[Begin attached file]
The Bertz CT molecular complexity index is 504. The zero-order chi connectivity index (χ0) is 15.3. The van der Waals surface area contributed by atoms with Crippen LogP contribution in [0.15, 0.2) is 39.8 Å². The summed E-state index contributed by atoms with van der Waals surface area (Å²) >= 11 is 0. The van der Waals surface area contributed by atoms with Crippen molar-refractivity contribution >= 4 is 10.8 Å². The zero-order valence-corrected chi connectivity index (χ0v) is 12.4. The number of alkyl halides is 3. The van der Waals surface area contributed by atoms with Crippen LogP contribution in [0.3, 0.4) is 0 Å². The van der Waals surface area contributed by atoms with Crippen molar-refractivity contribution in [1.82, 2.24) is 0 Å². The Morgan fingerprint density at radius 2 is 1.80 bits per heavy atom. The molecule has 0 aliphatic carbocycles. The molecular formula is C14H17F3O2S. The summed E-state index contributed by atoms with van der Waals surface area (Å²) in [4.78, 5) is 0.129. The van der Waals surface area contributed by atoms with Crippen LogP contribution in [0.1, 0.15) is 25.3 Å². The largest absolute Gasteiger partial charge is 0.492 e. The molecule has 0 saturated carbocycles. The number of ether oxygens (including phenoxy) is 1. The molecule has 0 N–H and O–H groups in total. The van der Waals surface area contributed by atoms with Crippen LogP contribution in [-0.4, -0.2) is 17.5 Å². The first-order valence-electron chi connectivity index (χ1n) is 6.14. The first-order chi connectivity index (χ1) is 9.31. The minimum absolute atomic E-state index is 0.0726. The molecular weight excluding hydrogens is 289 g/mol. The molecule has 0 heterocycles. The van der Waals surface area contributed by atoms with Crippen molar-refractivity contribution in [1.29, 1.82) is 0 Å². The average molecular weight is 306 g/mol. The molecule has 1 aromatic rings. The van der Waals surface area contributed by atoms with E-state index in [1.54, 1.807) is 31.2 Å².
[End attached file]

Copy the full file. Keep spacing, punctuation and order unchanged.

The Bertz CT molecular complexity index is 504. The zero-order chi connectivity index (χ0) is 15.3. The van der Waals surface area contributed by atoms with Crippen LogP contribution in [0.15, 0.2) is 39.8 Å². The summed E-state index contributed by atoms with van der Waals surface area (Å²) >= 11 is 0. The van der Waals surface area contributed by atoms with Crippen molar-refractivity contribution >= 4 is 10.8 Å². The zero-order valence-corrected chi connectivity index (χ0v) is 12.4. The number of alkyl halides is 3. The van der Waals surface area contributed by atoms with Crippen LogP contribution in [0.3, 0.4) is 0 Å². The van der Waals surface area contributed by atoms with Crippen molar-refractivity contribution in [1.82, 2.24) is 0 Å². The Morgan fingerprint density at radius 2 is 1.80 bits per heavy atom. The molecule has 0 aliphatic carbocycles. The molecular formula is C14H17F3O2S. The summed E-state index contributed by atoms with van der Waals surface area (Å²) in [4.78, 5) is 0.129. The van der Waals surface area contributed by atoms with Crippen LogP contribution in [0.1, 0.15) is 25.3 Å². The largest absolute Gasteiger partial charge is 0.492 e. The molecule has 0 saturated carbocycles. The number of ether oxygens (including phenoxy) is 1. The molecule has 0 N–H and O–H groups in total. The van der Waals surface area contributed by atoms with Crippen LogP contribution in [-0.4, -0.2) is 17.5 Å². The first-order valence-electron chi connectivity index (χ1n) is 6.14. The first-order chi connectivity index (χ1) is 9.31. The minimum absolute atomic E-state index is 0.0726. The molecular weight excluding hydrogens is 289 g/mol. The molecule has 0 heterocycles. The van der Waals surface area contributed by atoms with Crippen molar-refractivity contribution in [1.29, 1.82) is 0 Å². The average molecular weight is 306 g/mol. The molecule has 1 aromatic rings. The van der Waals surface area contributed by atoms with E-state index in [1.54, 1.807) is 31.2 Å².